The algorithm above is probably using bilinear interpolation. This is acceptable, especially when upsampling. But for the best results:

For GLL and PG2 data, the best algorithm to use (see ) is TempestRemap’s “intbilin”, as this map is accurate, monotone, and can be used for both downsampling and upsampling. The only drawback is that it is not exactly conservative. If exact conservation is needed (so that the mass computed on the interpolation grid is the same as on the native grid), then TempestRemap’s less accurate “mono” should be used. mono is good for downsampling, but will produce blocky plots when upsampling. For nicer looking plots when upsampling, ESMF’s “bilinear” is currently the only option.

Dual grid

pyNGL can construct this dual grid from a triangulation if the user specifies sfXArray and sfYArray. We don't cover this option here, but instead cover the second option where the user reads a dual grid from the SCRIP file and specifies that via sfXCellBounds and sfYCellBounds. For PG2 data, this is the most natural approach, with the PG2 dual grid made up of uniform quadrilaterals given in the PG2 SCRIP file.

For GLL data, the dual grid approach is less natural, because the data on the Gauss-Lobatto-Legendre (GLL) grid exists at cell vertices (i.e., data is point values), while most existing analysis tools expect cell-centered data (i.e., data points represent values over some representative area bounded by each “cell”). We can sort of mimic this cell-centered view by constructing a new mesh that is a “finite volume dual grid” to the SE GLL grid, in which we construct bounding polygons around each GLL node and pretend that the data at the GLL node is representative of the value across the area of the polygon.

For the SCRIP approach, an example SCRIP file can be found in the inputdata repository for the ne4np4 grid here:

This grid file format contains the locations of each GLL node / cell center (grid_corner_lon, grid_corner_lat), and the vertices of the polygon constructed to represent the weight of each node. With this ancillary information, it is conceptually simple to plot the data on a map: draw the polygons for each GLL node, with color fill corresponding to the value at the GLL node consistent with a chosen colormap and scale. This appears to be what pyNGL or NCL’s contour_map function will do if the plot resources sfXCellBounds and sfYCellBounds are set to the grid_corner_lon and grid_corner_lat variables from the SCRIP-format dualgrid file. For example, we can plot the bottom-level water vapor from the ne4np4 initial condition file via the following:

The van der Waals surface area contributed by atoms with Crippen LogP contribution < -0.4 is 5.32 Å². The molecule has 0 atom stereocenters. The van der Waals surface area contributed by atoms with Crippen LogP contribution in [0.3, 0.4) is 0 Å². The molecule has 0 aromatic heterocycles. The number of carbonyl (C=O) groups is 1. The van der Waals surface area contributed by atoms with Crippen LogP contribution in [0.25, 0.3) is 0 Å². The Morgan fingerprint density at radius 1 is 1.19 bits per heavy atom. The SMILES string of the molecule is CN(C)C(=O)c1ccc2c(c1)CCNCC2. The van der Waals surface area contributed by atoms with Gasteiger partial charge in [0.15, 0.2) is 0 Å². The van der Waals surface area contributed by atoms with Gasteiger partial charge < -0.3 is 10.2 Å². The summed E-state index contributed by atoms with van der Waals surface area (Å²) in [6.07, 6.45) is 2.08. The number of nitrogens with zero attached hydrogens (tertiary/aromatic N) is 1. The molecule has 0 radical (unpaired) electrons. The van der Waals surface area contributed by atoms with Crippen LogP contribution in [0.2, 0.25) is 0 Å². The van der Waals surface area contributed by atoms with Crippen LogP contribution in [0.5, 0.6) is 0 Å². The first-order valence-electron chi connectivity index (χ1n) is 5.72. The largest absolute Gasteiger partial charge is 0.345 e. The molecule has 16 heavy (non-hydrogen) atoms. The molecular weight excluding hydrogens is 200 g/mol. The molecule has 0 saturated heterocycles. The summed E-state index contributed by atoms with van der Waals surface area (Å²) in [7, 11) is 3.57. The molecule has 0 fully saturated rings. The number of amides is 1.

#!/usr/bin/env python3 import ngl import numpy import xarray datafile = '/global/cfs/cdirs/acme/inputdata/atm/cam/inic/homme/' gridfile = '/global/cfs/cdirs/acme/mapping/grids/' varname = 'Q' # Read data ds_data = xarray.open_dataset(datafile) ds_grid = xarray.open_dataset(gridfile).rename({'grid_size': 'ncol'}) data = ds_data[varname].isel(time=0, lev=-1).squeeze() lon_edges = ds_grid['grid_corner_lon'] lat_edges = ds_grid['grid_corner_lat'] # Setup the canvas plot_format='png' wks = ngl.open_wks(plot_format, './' + varname + '_markers') # Make map plot res = ngl.Resources() res.cnFillOn = True res.cnLinesOn = False res.cnFillPalette = 'MPL_viridis' res.cnFillMode = 'CellFill' res.sfXCellBounds = lon_edges.values res.sfYCellBounds = lat_edges.values res.mpGeophysicalLineColor='white' res.mpGridAndLimbOn = False res.lbOrientation = 'horizontal' res.lbTitleString = '%s (%s)'%(data.long_name, data.units), res.nglFrame = False map_plot = ngl.contour_map(wks, data.values, res) # Add polymarkers for cell centers polyres = ngl.Resources() polyres.gsMarkerColor = 'black' polyres.gsMarkerIndex = 1 poly_plot = ngl.polymarker( wks, map_plot, ds_grid['grid_center_lon'].values, ds_grid['grid_center_lat'].values, polyres ) ngl.frame(wks) # Close things ngl.end()

This results in the following figure:

The black dots indicate the GLL nodes, and the color fill represents the values at each GLL node. It’s also possible to do this using Matplotlib, but we have to define our own function to draw the polygons: